Having said that, though: If you're just "thinking" about it, forget it. You're not serious about quitting, and you won't stick with it, so save yourself grief and guilt and just let it go.
But I don't understand how anybody who smokes can be unsure of why he'd want to quit. You can read, right? You can see smokers around you stinking and wheezing and coughing up blood? And you're "not sure" why might stop doing that?
 

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gastarbeiter
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i got into cycling when i quit smoking (just out of college). i did it cold turkey, after a few days of tapering down on how much i was smoking. the riding helped me from putting on weight (in fact i lost weight).

work took it's toll on the cycling, and i started smoking again, after being smoke free for almost 6 years.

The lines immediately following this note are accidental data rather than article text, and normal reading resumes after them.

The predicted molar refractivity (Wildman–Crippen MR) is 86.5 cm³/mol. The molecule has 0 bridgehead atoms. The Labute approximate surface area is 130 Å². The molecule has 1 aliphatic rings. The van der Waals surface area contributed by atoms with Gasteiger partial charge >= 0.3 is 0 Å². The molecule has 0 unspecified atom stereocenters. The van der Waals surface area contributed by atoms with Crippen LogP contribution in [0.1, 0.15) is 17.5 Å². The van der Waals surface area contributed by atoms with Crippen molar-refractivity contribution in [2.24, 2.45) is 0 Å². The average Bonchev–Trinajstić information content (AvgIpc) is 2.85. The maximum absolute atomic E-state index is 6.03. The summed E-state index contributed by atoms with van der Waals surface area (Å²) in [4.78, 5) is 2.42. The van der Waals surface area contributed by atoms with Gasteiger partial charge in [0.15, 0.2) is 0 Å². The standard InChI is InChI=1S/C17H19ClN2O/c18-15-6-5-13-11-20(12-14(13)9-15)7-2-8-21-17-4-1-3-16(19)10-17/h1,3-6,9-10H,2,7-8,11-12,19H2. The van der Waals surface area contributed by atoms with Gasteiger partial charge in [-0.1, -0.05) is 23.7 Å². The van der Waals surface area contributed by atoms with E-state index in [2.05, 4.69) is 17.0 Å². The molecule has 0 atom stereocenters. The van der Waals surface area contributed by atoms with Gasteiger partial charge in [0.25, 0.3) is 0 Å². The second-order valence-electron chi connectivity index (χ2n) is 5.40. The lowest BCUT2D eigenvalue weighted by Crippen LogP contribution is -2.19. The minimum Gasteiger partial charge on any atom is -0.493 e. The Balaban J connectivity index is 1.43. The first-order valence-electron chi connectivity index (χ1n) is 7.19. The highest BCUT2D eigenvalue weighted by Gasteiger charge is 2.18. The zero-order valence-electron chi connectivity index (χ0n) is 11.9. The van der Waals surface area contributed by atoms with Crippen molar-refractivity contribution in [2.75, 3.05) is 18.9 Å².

started cycling (after a long layoff) 3 years ago. as stupid as it sounds, i still smoked, but managed to do fine in the races i was doing. granted, they're flat circuit races, so not that challenging, but still fast.

anyway, i finally decided to quit again (this time for good). haven't had a smoke for the last 8 days (i was a 2 1/2 pack a day smoker). once again i tapered down for a week, and now have the occasional nicorette nasty @ss gum.

been riding more the last few weeks to keep the endorphins going, and to try to avoid the weight gain.

i'm already looking forward to the racing season, no more excuses this year ;)

so my advice - don't try and quit. quit.
 

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Shirtcocker
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Cory said: